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Germany

Germany

First draft of new renewables law -- Germany kicks off discussions for market change

More attractive arrangements for replacement of old turbines with state-of-the-art technology, an improved market for offshore wind power and better integration of renewables electricity through sophisticated arrangements for system management are the most important changes proposed for Germany's renewable energy law, according to the country's federal environment ministry. A draft for revision of the law was presented by government on December 5 as part of an "integrated energy and climate protection program."

The draft retains the basic structure of the German wind power market: power purchase prices decreed by government and priority access to customers for all electricity generated from renewable sources of energy. The aim is to raise the contribution of renewables to electricity generation to 30-35% by 2020, from about 12% today, and to grow the share further beyond that. Once the law has been through parliament it should take effect at the start of 2009.

Pricing

The proposed purchase price for renewables is already under attack by the federal renewables association, the Bundesverband Erneuerbare Energien (BEE), which says it is too low to keep the onshore wind market going in the long term. The government is proposing the rate for onshore wind, applicable for five years or more depending on the quality of the site, fall from about EUR 0.081/kWh in 2008 to EUR 0.0795/kWh in 2009. Once the first threshold is reached for the volume of power generated, after about five years, payments drop to a base rate of EUR 0.0502/kWh.

The starting price for power purchases from new plant will continue to be reduced each year, though at an annual rate of 1% instead of the previous 2%. A bonus of EUR 0.007/kWh will be paid for power from wind turbines commissioned before 2014 that are equipped to provide grid support services.

To encourage repowering of good windy sites occupied with old turbines, the government proposes that replacement turbines qualify for the (higher) rate applicable to the original turbines, not the reduced rate available today. The rule applies to repowering of turbines that have operated for at least ten years, and where the repowering results in a two to five-fold increase in capacity.

Offshore, the purchase price is to be raised by EUR 0.05 to EUR 0.14/kWh, applicable for at least 12 years, longer for sites more than 12 nautical miles from the coast and at depths exceeding 20 metres. The price applies for turbines commissioned before the end of 2013; after that turbines coming online start at EUR 0.12/kWh. To compensate consumers for the high price they pay in the first 12 years, the government proposes it afterwards drops to EUR 0.035/kWh. From 2015, the start price for offshore plant coming online will decrease by 5% a year.

The current structure for integrating wind generation into the German power market comes in for criticism from the federal association of new energy suppliers, the Bundesverband Neue Energieanbieter (BNE). By preventing market forces coming into play, the renewables law is costing the consumer an extra EUR 430 million a year, says BNE.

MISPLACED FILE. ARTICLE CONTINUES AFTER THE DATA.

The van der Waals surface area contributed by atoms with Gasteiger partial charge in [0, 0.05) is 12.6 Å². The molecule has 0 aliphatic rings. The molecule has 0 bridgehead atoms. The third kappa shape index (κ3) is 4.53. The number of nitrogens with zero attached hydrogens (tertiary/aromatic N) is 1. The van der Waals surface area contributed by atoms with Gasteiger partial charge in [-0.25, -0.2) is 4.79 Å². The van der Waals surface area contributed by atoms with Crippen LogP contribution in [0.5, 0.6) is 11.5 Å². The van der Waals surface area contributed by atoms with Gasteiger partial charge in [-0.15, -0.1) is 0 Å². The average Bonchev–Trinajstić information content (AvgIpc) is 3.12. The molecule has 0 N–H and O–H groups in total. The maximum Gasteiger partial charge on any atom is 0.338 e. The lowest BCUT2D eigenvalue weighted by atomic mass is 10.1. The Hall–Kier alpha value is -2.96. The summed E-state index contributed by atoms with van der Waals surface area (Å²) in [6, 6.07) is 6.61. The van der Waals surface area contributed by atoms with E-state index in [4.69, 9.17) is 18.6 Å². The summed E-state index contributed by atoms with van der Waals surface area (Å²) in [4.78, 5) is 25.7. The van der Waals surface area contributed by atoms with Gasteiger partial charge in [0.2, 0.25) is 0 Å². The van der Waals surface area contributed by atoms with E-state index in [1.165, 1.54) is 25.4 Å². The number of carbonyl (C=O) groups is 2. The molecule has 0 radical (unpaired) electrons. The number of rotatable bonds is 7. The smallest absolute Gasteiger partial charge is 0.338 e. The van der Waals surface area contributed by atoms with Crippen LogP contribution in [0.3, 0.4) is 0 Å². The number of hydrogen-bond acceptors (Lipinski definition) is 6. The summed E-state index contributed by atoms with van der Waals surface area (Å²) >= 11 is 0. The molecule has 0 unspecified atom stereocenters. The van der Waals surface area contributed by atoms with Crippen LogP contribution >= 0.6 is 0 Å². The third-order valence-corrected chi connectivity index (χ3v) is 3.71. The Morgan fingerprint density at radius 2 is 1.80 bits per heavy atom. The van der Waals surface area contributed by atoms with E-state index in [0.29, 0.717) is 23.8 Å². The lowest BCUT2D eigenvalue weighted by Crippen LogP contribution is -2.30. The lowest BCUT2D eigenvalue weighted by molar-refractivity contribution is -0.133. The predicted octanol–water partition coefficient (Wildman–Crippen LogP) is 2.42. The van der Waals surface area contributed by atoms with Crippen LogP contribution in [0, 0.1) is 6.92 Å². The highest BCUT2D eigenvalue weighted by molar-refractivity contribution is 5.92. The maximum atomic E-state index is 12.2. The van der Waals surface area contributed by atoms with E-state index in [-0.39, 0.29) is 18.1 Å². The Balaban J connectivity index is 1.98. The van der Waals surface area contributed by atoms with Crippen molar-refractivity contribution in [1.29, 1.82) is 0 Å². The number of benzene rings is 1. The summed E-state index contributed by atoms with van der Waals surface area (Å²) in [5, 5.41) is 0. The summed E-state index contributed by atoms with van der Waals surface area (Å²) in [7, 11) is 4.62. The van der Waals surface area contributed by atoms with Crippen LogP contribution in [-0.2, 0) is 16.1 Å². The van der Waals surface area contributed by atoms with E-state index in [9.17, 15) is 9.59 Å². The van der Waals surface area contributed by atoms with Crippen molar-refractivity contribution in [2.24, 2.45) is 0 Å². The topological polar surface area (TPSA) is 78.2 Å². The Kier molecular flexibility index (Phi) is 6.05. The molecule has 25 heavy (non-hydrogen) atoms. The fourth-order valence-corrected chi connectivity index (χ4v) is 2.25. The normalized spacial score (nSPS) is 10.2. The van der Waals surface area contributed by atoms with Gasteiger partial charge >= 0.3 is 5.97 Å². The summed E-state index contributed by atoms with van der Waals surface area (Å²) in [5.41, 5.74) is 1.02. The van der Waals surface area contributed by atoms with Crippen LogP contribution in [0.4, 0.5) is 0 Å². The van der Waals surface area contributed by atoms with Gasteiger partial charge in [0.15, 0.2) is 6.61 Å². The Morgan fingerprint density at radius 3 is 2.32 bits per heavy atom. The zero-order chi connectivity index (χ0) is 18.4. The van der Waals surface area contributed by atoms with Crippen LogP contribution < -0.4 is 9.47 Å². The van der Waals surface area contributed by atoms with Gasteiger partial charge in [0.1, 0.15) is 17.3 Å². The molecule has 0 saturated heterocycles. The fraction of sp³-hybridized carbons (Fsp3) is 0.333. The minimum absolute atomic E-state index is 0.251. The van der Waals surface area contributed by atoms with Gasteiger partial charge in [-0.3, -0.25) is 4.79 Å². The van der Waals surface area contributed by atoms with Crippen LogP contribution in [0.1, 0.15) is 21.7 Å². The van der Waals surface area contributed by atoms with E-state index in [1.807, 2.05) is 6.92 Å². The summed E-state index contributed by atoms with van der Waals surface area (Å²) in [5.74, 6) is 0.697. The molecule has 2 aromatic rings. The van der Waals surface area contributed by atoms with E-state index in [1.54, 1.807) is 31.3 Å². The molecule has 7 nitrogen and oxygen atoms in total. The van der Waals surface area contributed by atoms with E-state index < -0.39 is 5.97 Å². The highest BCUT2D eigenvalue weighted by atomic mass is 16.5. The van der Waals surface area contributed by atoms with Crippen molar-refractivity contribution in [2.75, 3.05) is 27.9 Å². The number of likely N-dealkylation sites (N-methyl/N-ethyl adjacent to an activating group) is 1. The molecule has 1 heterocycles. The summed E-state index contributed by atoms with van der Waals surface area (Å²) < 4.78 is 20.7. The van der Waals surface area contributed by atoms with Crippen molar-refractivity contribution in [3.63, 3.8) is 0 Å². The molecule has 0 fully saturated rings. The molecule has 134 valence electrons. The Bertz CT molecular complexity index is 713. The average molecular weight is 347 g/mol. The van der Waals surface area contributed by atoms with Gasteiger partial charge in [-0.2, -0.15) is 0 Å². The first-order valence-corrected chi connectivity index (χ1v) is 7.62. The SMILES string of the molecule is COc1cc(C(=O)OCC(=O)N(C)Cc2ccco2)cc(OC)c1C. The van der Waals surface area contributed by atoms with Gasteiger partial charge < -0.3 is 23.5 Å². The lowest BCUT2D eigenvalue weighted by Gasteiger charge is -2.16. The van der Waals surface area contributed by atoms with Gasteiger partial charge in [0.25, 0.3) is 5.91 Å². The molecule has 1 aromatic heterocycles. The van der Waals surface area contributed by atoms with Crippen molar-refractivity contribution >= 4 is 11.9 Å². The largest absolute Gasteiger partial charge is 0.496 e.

The extra cost arises because transmission system operators (TSO) take it upon themselves to shape variable supplies of renewables power into a continuous supply by purchasing expensive balancing power from their sister generation companies before selling the packaged product on to electricity retailers. The BNE says that variable wind power should instead be sold directly through the EEX electricity exchange. It notes that intervention by the TSOs in sales of renewables power contradicts EU laws demanding separation, or "unbundling," of monopoly transmission system network companies from power generation and marketing companies.

Trading wind

Efforts to trade German wind power through the EEX instead of accepting the fixed purchase price have been made. But the requirement for wind and other renewables plant operators to choose for six months at a time whether to sell electricity on the EEX or sell to the grid at the fixed price, is a barrier, says a new association of independent electricity generators, Interessengemeinschaft Unabhängiger Stromerzeuger. It has 25 member companies representing 3.3 GW of capacity. If players could switch between the options at will, more would trade on the EEX, increasing market liquidity and reducing the cost of the renewable energy law, says the association.

In the proposed revision of the law, the government admits it is "aware that the rigid rules make self-marketing rather unattractive." These disadvantages, however, "are to be compensated by a bonus, the details of which will be set out in a regulation."

Slow expansion of the German electricity network, particularly in areas of high wind generation, is a problem in need of a solution, but insufficiently dealt with by the law, says BEE. Government is dealing with that problem, however, in an amendment to a separate law to be introduced in May. That amendment will also propose a single permit procedure for transmission lines for offshore wind.

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